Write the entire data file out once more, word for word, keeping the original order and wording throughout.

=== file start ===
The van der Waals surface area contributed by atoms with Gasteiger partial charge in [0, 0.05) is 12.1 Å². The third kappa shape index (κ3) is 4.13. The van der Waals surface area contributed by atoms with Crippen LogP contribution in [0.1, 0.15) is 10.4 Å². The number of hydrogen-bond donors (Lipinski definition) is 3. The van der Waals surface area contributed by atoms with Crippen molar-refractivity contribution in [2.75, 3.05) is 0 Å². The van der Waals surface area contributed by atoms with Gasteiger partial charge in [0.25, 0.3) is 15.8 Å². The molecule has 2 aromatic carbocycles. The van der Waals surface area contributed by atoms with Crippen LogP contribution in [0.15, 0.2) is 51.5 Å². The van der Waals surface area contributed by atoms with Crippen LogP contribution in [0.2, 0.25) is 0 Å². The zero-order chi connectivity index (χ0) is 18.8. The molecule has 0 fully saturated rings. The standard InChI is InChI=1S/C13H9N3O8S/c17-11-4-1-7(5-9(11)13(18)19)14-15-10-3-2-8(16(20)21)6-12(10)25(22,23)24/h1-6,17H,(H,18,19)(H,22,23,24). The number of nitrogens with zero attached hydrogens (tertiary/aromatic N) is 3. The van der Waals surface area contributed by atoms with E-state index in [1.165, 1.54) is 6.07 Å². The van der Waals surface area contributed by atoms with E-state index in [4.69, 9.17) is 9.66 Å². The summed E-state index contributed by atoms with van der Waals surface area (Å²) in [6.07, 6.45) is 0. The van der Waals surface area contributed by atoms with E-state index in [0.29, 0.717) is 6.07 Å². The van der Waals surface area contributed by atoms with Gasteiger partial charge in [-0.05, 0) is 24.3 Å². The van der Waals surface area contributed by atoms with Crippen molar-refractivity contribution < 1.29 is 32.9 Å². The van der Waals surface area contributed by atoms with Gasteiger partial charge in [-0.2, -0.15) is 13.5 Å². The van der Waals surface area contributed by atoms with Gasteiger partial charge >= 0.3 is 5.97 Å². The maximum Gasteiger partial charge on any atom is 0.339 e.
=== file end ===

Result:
The van der Waals surface area contributed by atoms with Gasteiger partial charge in [0, 0.05) is 12.1 Å². The third kappa shape index (κ3) is 4.13. The van der Waals surface area contributed by atoms with Crippen LogP contribution in [0.1, 0.15) is 10.4 Å². The number of hydrogen-bond donors (Lipinski definition) is 3. The van der Waals surface area contributed by atoms with Crippen molar-refractivity contribution in [2.75, 3.05) is 0 Å². The van der Waals surface area contributed by atoms with Gasteiger partial charge in [0.25, 0.3) is 15.8 Å². The molecule has 2 aromatic carbocycles. The van der Waals surface area contributed by atoms with Crippen LogP contribution in [0.15, 0.2) is 51.5 Å². The van der Waals surface area contributed by atoms with Crippen LogP contribution in [0.2, 0.25) is 0 Å². The zero-order chi connectivity index (χ0) is 18.8. The molecule has 0 fully saturated rings. The standard InChI is InChI=1S/C13H9N3O8S/c17-11-4-1-7(5-9(11)13(18)19)14-15-10-3-2-8(16(20)21)6-12(10)25(22,23)24/h1-6,17H,(H,18,19)(H,22,23,24). The number of nitrogens with zero attached hydrogens (tertiary/aromatic N) is 3. The van der Waals surface area contributed by atoms with E-state index in [1.165, 1.54) is 6.07 Å². The van der Waals surface area contributed by atoms with E-state index in [4.69, 9.17) is 9.66 Å². The summed E-state index contributed by atoms with van der Waals surface area (Å²) in [6.07, 6.45) is 0. The van der Waals surface area contributed by atoms with E-state index in [0.29, 0.717) is 6.07 Å². The van der Waals surface area contributed by atoms with Gasteiger partial charge in [-0.05, 0) is 24.3 Å². The van der Waals surface area contributed by atoms with Crippen molar-refractivity contribution < 1.29 is 32.9 Å². The van der Waals surface area contributed by atoms with Gasteiger partial charge in [-0.2, -0.15) is 13.5 Å². The van der Waals surface area contributed by atoms with Gasteiger partial charge >= 0.3 is 5.97 Å². The maximum Gasteiger partial charge on any atom is 0.339 e.